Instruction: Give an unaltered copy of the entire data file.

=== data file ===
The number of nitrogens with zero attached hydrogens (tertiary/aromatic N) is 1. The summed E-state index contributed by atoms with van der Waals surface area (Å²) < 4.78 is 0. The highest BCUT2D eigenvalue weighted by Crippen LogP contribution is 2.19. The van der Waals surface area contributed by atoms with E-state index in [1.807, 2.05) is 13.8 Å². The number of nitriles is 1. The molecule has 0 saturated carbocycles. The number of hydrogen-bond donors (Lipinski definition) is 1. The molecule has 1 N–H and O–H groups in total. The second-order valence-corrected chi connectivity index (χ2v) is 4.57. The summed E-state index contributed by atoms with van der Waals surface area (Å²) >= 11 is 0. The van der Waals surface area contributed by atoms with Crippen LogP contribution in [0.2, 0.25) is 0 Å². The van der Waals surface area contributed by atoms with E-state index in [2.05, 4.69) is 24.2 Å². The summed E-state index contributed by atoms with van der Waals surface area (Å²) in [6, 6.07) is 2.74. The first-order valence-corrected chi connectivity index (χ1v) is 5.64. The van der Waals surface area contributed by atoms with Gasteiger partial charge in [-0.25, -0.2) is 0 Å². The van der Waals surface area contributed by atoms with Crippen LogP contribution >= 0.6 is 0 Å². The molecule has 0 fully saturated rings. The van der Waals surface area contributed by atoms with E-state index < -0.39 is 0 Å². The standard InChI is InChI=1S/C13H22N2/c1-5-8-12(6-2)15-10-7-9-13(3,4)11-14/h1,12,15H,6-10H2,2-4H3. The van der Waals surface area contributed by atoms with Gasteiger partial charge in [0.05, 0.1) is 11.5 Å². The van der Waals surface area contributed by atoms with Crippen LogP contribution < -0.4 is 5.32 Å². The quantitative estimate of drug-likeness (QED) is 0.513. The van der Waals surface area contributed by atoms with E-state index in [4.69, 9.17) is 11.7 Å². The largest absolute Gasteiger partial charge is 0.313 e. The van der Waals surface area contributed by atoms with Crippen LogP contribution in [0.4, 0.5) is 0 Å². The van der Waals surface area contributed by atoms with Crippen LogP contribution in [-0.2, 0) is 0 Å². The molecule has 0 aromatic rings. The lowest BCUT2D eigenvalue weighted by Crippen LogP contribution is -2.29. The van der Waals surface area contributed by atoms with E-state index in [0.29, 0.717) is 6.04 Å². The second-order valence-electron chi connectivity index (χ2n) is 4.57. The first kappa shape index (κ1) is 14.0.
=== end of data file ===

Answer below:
The number of nitrogens with zero attached hydrogens (tertiary/aromatic N) is 1. The summed E-state index contributed by atoms with van der Waals surface area (Å²) < 4.78 is 0. The highest BCUT2D eigenvalue weighted by Crippen LogP contribution is 2.19. The van der Waals surface area contributed by atoms with E-state index in [1.807, 2.05) is 13.8 Å². The number of nitriles is 1. The molecule has 0 saturated carbocycles. The number of hydrogen-bond donors (Lipinski definition) is 1. The molecule has 1 N–H and O–H groups in total. The second-order valence-corrected chi connectivity index (χ2v) is 4.57. The summed E-state index contributed by atoms with van der Waals surface area (Å²) >= 11 is 0. The van der Waals surface area contributed by atoms with Crippen LogP contribution in [0.2, 0.25) is 0 Å². The van der Waals surface area contributed by atoms with E-state index in [2.05, 4.69) is 24.2 Å². The summed E-state index contributed by atoms with van der Waals surface area (Å²) in [6, 6.07) is 2.74. The first-order valence-corrected chi connectivity index (χ1v) is 5.64. The van der Waals surface area contributed by atoms with Gasteiger partial charge in [-0.25, -0.2) is 0 Å². The van der Waals surface area contributed by atoms with Crippen LogP contribution >= 0.6 is 0 Å². The molecule has 0 fully saturated rings. The van der Waals surface area contributed by atoms with E-state index < -0.39 is 0 Å². The standard InChI is InChI=1S/C13H22N2/c1-5-8-12(6-2)15-10-7-9-13(3,4)11-14/h1,12,15H,6-10H2,2-4H3. The van der Waals surface area contributed by atoms with Gasteiger partial charge in [0.05, 0.1) is 11.5 Å². The van der Waals surface area contributed by atoms with Crippen LogP contribution < -0.4 is 5.32 Å². The quantitative estimate of drug-likeness (QED) is 0.513. The van der Waals surface area contributed by atoms with E-state index in [4.69, 9.17) is 11.7 Å². The largest absolute Gasteiger partial charge is 0.313 e. The van der Waals surface area contributed by atoms with Crippen LogP contribution in [0.4, 0.5) is 0 Å². The van der Waals surface area contributed by atoms with Crippen LogP contribution in [-0.2, 0) is 0 Å². The molecule has 0 aromatic rings. The lowest BCUT2D eigenvalue weighted by Crippen LogP contribution is -2.29. The van der Waals surface area contributed by atoms with E-state index in [0.29, 0.717) is 6.04 Å². The second-order valence-electron chi connectivity index (χ2n) is 4.57. The first kappa shape index (κ1) is 14.0.